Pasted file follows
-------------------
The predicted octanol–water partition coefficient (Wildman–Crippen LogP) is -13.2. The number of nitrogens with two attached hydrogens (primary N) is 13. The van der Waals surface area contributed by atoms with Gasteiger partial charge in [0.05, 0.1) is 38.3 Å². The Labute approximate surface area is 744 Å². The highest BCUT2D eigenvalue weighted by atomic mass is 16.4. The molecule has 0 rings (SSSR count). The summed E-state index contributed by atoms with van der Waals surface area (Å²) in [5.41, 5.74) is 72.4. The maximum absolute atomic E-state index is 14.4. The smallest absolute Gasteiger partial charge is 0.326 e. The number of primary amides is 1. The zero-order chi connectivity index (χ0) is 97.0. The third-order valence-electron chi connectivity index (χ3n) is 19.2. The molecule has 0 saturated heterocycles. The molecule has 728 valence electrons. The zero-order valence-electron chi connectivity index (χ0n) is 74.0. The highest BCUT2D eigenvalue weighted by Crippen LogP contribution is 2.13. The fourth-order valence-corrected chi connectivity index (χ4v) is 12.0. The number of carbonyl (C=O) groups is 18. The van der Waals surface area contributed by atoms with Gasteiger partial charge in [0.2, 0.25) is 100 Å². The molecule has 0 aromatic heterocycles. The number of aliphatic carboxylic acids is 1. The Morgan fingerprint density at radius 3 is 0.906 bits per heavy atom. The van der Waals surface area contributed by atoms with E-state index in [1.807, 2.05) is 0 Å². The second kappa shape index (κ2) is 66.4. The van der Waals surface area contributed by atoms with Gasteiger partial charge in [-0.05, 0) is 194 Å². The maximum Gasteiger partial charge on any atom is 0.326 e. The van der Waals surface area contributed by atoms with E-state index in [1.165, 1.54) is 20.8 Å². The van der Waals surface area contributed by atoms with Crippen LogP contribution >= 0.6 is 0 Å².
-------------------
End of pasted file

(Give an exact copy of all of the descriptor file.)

The predicted octanol–water partition coefficient (Wildman–Crippen LogP) is -13.2. The number of nitrogens with two attached hydrogens (primary N) is 13. The van der Waals surface area contributed by atoms with Gasteiger partial charge in [0.05, 0.1) is 38.3 Å². The Labute approximate surface area is 744 Å². The highest BCUT2D eigenvalue weighted by atomic mass is 16.4. The molecule has 0 rings (SSSR count). The summed E-state index contributed by atoms with van der Waals surface area (Å²) in [5.41, 5.74) is 72.4. The maximum absolute atomic E-state index is 14.4. The smallest absolute Gasteiger partial charge is 0.326 e. The number of primary amides is 1. The zero-order chi connectivity index (χ0) is 97.0. The third-order valence-electron chi connectivity index (χ3n) is 19.2. The molecule has 0 saturated heterocycles. The molecule has 728 valence electrons. The zero-order valence-electron chi connectivity index (χ0n) is 74.0. The highest BCUT2D eigenvalue weighted by Crippen LogP contribution is 2.13. The fourth-order valence-corrected chi connectivity index (χ4v) is 12.0. The number of carbonyl (C=O) groups is 18. The van der Waals surface area contributed by atoms with Gasteiger partial charge in [0.2, 0.25) is 100 Å². The molecule has 0 aromatic heterocycles. The number of aliphatic carboxylic acids is 1. The Morgan fingerprint density at radius 3 is 0.906 bits per heavy atom. The van der Waals surface area contributed by atoms with E-state index in [1.807, 2.05) is 0 Å². The second kappa shape index (κ2) is 66.4. The van der Waals surface area contributed by atoms with Gasteiger partial charge in [-0.05, 0) is 194 Å². The maximum Gasteiger partial charge on any atom is 0.326 e. The van der Waals surface area contributed by atoms with E-state index in [1.165, 1.54) is 20.8 Å². The van der Waals surface area contributed by atoms with Crippen LogP contribution >= 0.6 is 0 Å².